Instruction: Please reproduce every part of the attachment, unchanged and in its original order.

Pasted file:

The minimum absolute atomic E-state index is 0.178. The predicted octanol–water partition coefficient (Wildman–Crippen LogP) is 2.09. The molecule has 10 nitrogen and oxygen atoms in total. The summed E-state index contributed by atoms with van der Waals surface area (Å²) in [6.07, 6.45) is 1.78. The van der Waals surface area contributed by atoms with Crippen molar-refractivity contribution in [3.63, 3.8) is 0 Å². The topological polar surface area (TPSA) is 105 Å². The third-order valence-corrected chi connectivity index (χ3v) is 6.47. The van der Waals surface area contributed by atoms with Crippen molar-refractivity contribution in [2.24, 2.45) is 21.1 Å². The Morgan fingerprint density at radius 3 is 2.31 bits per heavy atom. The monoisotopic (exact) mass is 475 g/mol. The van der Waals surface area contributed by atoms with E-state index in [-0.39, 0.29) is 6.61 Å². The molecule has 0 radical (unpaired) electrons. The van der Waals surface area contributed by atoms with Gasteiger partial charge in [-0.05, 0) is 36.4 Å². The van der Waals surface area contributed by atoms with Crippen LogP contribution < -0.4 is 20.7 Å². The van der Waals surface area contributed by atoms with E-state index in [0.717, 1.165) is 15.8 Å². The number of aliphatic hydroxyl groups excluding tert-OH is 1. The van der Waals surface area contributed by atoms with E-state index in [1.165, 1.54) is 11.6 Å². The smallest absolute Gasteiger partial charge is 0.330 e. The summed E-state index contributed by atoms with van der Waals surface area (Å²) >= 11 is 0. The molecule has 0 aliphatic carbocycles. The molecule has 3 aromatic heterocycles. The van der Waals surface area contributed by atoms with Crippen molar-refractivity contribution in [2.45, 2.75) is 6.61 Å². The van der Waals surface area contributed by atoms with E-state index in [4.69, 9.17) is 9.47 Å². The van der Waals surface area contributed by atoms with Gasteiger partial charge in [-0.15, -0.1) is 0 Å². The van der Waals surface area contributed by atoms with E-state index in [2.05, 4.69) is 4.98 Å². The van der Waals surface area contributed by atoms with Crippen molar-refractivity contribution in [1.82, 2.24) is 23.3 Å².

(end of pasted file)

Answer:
The minimum absolute atomic E-state index is 0.178. The predicted octanol–water partition coefficient (Wildman–Crippen LogP) is 2.09. The molecule has 10 nitrogen and oxygen atoms in total. The summed E-state index contributed by atoms with van der Waals surface area (Å²) in [6.07, 6.45) is 1.78. The van der Waals surface area contributed by atoms with Crippen molar-refractivity contribution in [3.63, 3.8) is 0 Å². The topological polar surface area (TPSA) is 105 Å². The third-order valence-corrected chi connectivity index (χ3v) is 6.47. The van der Waals surface area contributed by atoms with Crippen molar-refractivity contribution in [2.24, 2.45) is 21.1 Å². The Morgan fingerprint density at radius 3 is 2.31 bits per heavy atom. The monoisotopic (exact) mass is 475 g/mol. The van der Waals surface area contributed by atoms with E-state index in [-0.39, 0.29) is 6.61 Å². The molecule has 0 radical (unpaired) electrons. The van der Waals surface area contributed by atoms with Gasteiger partial charge in [-0.05, 0) is 36.4 Å². The van der Waals surface area contributed by atoms with Crippen LogP contribution < -0.4 is 20.7 Å². The van der Waals surface area contributed by atoms with E-state index in [0.717, 1.165) is 15.8 Å². The number of aliphatic hydroxyl groups excluding tert-OH is 1. The van der Waals surface area contributed by atoms with E-state index in [1.165, 1.54) is 11.6 Å². The smallest absolute Gasteiger partial charge is 0.330 e. The summed E-state index contributed by atoms with van der Waals surface area (Å²) >= 11 is 0. The molecule has 0 aliphatic carbocycles. The molecule has 3 aromatic heterocycles. The van der Waals surface area contributed by atoms with Crippen molar-refractivity contribution in [2.45, 2.75) is 6.61 Å². The van der Waals surface area contributed by atoms with E-state index in [4.69, 9.17) is 9.47 Å². The van der Waals surface area contributed by atoms with Gasteiger partial charge in [-0.15, -0.1) is 0 Å². The van der Waals surface area contributed by atoms with E-state index in [2.05, 4.69) is 4.98 Å². The van der Waals surface area contributed by atoms with Crippen molar-refractivity contribution in [1.82, 2.24) is 23.3 Å².